Inflammatory cells and mitotic activity of keratinocytes in gingival overgrowth induced by immunosuppressive- and nifedipine medication
Nurmenniemi, Petri (2006-02-07)
Both immunosuppressive and nifedipine medication have been associated with drug-induced gingival overgrowth. There are several hypothetical mechanisms for drug-induced gingival overgrowth, such as the influence of genetic predisposition, alterations in gingival tissue homeostasis, especially in the function of fibroblasts, and drug-induced action on growth factors. Clinical studies have also shown that, those with poor oral hygiene status drug-induced gingival overgrowth is more prevalent and severe than those with good oral hygiene status.
The working hypothesis was that immunosuppressive medication and/or nifedipine medication affects inflammatory cell profile and mitotic activity of keratinocytes in human overgrown gingiva. We studied gingival samples, collected from nifedipine-medicated cardiac outpatients and immunosuppression-medicated organ-transplant recipients. Patients were placed into four groups: 1) the immunosuppression group, patients receiving cyclosporin-A (CsA), azathioprine (AZA) and prednisolone (Pred) 2) the immunosuppression plus nifedipine group, patients receiving CsA, AZA, Pred. and nifedipine 3) the nifedipine group patients receiving only nifedipine and 4) the non-medicated control group. All of the samples related to moderate to severe degrees of gingival overgrowth, covering half to two thirds of the clinical crown. The aim of the study was to investigate the occurrence of Langerhans cells, macrophages, mast cells and mitotic activity of keratinocytes in human drug-induced overgrown gingiva, and consequently to assess their possible role in the pathogenesis of drug-induced gingival overgrowth.
We found that immunosuppressive medication increased the numbers of reparative macrophages (RM3/1) and decreased the numbers of tryptase- and chymase-positive mast cells (MCTC) cells. We have also shown that immunosuppressive and nifedipine medication decreased the numbers of Langerhans cells (CD1a) and increased the numbers of 27E10-macrophages parallelly. Additionally we found increase in the mitotic activity of gingival keratinocytes and even two-fold thickening of gingival epithelium in immunosuppressive and nifedipine medication-induced gingival overgrowth as compared with healthy gingiva. Immunosuppressive medication activated gingival epithelium (27E10 expression in gingival keratinocytes) more than nifedipine medication.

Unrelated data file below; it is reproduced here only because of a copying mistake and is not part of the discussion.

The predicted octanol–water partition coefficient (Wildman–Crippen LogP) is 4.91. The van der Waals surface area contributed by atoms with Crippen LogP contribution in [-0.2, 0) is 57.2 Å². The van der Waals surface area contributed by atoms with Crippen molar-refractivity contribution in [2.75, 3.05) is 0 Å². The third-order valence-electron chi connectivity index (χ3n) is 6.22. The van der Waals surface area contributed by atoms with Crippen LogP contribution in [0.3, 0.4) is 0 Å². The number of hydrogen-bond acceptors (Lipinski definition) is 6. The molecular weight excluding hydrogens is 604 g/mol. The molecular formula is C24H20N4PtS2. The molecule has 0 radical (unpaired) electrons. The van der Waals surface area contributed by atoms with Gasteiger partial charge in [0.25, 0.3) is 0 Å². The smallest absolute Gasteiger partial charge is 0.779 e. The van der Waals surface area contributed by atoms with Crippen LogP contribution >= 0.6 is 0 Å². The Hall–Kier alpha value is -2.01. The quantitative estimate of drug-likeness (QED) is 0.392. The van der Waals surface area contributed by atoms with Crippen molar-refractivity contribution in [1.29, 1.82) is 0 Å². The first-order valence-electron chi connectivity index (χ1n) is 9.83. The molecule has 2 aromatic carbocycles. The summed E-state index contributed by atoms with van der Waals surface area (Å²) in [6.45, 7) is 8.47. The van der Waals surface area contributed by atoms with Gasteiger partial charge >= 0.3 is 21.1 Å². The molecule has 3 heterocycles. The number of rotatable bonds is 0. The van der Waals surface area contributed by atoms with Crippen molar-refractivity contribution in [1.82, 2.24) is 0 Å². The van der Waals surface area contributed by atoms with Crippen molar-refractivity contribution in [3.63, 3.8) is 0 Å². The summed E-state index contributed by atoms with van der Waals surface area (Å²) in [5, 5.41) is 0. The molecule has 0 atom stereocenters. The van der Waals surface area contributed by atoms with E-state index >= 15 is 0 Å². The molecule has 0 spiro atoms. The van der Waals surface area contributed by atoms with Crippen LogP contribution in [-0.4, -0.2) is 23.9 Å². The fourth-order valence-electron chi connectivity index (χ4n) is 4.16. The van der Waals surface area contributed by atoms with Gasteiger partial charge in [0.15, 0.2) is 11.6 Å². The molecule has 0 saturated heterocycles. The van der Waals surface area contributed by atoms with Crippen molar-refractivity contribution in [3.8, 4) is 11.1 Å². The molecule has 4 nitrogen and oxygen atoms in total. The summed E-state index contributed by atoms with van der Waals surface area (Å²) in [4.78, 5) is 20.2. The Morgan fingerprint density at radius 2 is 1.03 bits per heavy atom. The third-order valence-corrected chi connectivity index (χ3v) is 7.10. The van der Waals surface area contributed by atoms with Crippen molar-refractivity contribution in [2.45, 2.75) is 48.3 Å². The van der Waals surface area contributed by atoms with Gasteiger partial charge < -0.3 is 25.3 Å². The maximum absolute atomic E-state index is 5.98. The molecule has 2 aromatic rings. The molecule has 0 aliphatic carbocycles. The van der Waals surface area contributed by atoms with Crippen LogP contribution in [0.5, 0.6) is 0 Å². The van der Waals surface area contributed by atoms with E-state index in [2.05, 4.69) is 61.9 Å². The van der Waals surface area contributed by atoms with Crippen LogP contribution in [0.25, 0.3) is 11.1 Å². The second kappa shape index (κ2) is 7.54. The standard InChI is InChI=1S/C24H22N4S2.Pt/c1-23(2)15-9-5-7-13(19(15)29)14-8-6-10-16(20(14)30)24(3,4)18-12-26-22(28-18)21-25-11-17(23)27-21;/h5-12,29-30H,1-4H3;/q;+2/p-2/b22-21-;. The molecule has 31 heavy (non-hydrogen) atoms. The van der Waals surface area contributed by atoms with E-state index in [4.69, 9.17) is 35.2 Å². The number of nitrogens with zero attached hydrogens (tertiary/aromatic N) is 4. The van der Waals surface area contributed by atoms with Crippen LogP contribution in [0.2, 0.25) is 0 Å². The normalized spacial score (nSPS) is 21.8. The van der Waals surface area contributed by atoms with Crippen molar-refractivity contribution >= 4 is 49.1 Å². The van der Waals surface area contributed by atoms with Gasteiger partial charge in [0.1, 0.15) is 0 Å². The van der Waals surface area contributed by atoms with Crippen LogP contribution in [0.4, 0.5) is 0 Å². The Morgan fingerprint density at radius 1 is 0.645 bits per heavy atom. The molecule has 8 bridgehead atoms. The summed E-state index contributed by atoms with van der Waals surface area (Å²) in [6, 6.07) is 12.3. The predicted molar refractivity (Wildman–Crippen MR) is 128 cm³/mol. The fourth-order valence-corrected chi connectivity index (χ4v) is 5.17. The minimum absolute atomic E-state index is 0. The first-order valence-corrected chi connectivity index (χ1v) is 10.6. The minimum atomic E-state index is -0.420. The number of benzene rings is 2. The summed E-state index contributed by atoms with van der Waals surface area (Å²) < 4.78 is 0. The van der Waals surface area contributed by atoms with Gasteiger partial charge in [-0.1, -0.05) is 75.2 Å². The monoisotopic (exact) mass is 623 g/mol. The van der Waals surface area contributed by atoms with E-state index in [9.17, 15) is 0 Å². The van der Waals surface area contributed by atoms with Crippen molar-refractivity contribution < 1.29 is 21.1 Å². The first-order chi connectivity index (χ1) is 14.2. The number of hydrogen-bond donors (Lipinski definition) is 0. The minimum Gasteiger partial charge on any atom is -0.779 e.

In conclusion, our results suggest that gingival overgrowth among immunosuppressive- and nifedipine-medicated patients is related to alteration of tissue homeostasis. First, this suggestion is supported by changes found in the numbers of cells that directly affect connective tissue turnover, e.g. reparative macrophages (RM3/1) and mast cells. Changes in the numbers of these cells could alter the cytokine- and growth factor-profile, which affects fibroblast function. Secondly, we found changes in the numbers of cells involved in regulation of inflammation, e.g. Langerhans cells and monocytes as compared with healthy controls. Immunosuppressive medication could directly activate gingival keratinocytes. We suggest that our findings mainly reflect the effects of immunosuppressive medication, but the role of inflammation cannot be excluded. The changes observed above represent differences of the pathogenesis of drug-induced gingival overgrowth between immunosuppressive and nifedipine medication. It must be however remembered that drug-induced gingival overgrowth is a result of multicausal intrinsic and extrinsic factors. Age, gender, concomitant medication with multiple drugs, plaque accumulation, and genetic disposition are additional risk factors. The abnormal distribution of specific immune system cell subpopulations does not alone prove a functional relationship to gingival overgrowth.
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